Outdoors Column: Poor Decisions

I can only imagine Jag was in his usual place in his chair on the porch when it all started. It is actually my chair, but if I am not sitting in it, he is usually watching his domain from there. It was sometime around 3 A. M. the ruckus started. Somewhere in my sleep clouded mind, I could hear Jag and something else fighting. By the time I became conscious enough to know what was going on, my wife was up and out the door with a flashlight. When she got outside, all was quiet. She could not find Jag or anything else that may have been causing the disturbance. She came back to bed and it started all over again. Since she seemed anxious to deal with the situation, I fell back to sleep. She again could not figure out what was happening. On returning to bed, she explained to me what was going on. Since the house was not on fire, I grunted my approval without being fully awake and ignored the whole thing.

 

The next morning, my wife explained what had gone on and how it was my job to get up during a crisis. I could not see the point of both of us losing sleep over it if she had it handled. We agreed to disagree on that point as I went outside to see if I could figure out what had gone on. Jag was in his usual place, in my chair, looking rather proud of himself. He had a scratch on his nose and one ear had been bleeding. He carries his scars like a badge of honor. “You should see the other guy” is what he was implying. One of the blocks under the ramp to the porch was out of place and I could see where Jag had been digging. I checked around and seeing nothing else amiss, I replaced the dirt and block, thinking no more about it.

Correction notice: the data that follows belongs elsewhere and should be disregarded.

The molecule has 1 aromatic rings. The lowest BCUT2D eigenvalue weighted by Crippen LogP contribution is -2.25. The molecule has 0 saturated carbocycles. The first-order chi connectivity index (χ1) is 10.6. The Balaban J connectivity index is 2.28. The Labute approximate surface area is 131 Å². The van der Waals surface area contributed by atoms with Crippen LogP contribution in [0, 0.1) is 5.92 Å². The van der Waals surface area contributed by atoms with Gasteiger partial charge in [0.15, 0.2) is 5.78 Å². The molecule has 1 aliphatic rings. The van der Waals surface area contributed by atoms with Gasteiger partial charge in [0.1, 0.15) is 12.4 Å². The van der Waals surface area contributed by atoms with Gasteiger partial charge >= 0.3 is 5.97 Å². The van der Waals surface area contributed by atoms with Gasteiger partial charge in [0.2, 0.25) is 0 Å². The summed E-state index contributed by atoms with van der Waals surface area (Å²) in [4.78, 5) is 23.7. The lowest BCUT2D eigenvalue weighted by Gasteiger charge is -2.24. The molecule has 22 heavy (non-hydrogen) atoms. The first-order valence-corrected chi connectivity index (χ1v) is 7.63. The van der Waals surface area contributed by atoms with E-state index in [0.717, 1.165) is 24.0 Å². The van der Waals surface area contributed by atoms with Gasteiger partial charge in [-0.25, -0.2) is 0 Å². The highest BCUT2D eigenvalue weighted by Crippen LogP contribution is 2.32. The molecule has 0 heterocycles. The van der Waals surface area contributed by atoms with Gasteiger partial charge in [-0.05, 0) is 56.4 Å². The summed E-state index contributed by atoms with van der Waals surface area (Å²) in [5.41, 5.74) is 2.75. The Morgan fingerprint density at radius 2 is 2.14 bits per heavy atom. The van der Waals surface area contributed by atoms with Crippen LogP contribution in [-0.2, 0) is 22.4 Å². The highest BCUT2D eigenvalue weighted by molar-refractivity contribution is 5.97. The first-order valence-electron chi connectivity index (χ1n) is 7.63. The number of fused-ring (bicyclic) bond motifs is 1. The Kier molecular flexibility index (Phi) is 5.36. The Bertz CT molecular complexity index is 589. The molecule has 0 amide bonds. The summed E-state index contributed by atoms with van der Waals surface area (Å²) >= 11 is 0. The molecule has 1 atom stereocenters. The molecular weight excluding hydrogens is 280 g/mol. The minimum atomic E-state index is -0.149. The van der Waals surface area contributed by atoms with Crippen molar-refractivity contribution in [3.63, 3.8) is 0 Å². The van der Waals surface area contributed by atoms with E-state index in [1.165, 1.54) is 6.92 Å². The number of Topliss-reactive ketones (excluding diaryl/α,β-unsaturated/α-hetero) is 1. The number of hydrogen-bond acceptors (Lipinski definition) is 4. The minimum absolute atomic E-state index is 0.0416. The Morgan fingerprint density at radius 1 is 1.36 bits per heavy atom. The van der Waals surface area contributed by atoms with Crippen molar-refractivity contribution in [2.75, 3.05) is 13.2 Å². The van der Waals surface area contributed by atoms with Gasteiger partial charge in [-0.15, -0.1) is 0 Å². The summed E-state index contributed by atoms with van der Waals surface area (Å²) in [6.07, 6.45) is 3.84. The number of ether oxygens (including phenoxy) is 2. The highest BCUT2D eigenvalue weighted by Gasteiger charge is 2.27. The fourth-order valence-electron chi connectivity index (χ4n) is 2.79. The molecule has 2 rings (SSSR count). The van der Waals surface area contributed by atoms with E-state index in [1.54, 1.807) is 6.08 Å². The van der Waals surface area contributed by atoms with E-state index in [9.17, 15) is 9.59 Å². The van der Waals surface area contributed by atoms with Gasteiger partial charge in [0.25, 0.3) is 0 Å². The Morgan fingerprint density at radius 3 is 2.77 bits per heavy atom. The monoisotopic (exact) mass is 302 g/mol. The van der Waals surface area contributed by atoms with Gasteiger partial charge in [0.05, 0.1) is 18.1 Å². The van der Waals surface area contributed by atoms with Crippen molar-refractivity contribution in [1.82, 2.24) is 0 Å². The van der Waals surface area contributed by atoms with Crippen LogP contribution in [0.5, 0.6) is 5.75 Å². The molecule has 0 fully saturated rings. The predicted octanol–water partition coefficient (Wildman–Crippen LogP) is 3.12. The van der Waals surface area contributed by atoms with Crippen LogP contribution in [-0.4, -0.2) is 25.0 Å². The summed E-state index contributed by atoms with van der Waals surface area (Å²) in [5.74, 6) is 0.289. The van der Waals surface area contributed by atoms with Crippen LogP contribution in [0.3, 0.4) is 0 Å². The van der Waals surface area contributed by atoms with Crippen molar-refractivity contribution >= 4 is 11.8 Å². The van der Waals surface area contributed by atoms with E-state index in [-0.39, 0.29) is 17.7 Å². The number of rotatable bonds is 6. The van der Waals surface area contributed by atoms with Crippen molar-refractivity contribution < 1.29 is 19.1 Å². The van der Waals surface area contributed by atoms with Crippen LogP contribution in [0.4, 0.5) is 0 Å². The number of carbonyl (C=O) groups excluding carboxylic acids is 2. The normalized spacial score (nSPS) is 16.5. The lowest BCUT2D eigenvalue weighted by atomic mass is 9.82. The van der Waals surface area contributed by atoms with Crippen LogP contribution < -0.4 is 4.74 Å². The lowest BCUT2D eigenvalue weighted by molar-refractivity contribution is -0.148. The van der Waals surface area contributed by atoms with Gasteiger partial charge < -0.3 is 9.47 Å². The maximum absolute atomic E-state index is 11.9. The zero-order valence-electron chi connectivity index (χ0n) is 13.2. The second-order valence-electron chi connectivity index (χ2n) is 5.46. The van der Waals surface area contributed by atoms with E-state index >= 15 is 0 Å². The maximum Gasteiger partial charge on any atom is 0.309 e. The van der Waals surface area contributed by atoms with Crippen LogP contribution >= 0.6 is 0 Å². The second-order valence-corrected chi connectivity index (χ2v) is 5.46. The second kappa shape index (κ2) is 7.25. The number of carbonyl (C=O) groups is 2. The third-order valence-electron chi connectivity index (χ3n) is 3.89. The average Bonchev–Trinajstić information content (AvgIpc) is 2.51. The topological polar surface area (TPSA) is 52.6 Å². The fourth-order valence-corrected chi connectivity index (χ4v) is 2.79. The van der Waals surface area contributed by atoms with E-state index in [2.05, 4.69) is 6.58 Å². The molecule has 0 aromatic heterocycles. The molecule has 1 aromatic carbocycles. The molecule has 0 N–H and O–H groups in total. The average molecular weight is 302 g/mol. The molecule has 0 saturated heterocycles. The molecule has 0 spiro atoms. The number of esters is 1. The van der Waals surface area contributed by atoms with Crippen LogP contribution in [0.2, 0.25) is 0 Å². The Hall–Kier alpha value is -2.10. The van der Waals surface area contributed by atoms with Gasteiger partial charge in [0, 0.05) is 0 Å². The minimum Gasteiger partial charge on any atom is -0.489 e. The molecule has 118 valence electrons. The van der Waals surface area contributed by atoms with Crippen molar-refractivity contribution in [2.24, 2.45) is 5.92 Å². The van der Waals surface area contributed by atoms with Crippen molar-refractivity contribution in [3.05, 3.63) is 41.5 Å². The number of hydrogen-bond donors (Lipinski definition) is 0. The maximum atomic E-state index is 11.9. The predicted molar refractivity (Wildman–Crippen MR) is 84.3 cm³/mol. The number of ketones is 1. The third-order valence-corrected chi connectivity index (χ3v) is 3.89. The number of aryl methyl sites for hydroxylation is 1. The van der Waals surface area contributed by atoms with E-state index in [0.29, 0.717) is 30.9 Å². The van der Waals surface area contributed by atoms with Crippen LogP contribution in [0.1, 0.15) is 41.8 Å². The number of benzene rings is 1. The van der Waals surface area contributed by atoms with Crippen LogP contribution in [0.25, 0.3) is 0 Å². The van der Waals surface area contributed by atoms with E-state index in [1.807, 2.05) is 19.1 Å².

A couple of days later, my wife complained of something smelling really bad around the porch. I could smell something but could not pin-point the source. After an extremely warm day, I was finally able to track down the odor. It was coming from under the ramp to the porch. It was a strong stench of death, not to be ignored in hopes it would go away. I took down part of the decorative blocks and with a flashlight, I could see the very ripe remains of a raccoon. Jag had won the battle and left his trophy behind to age. It had aged to the point it was barely recognizable as a raccoon.

 

Much to Jag’s displeasure, I scooped up the remains and disposed of it as quickly as possible. I am sure Jag wanted to roll in it. For some reason, dogs love to roll on dead things. It seems to be their favorite cologne.

 

Looking back over what had happened, I am glad my wife did not figure out where the fight was during the middle of the night. The dog and raccoon were in a confined space, both determined to kill the other. Reaching in to break them up would have resulted in certain injury. Either animal could have and would have struck out at anything that touched them. Jag was lucky to escape with only minor injuries. The raccoon was not so fortunate.

 

I am not sure why a raccoon would attempt to come onto the porch, but it was a poor decision, one that he will not make again.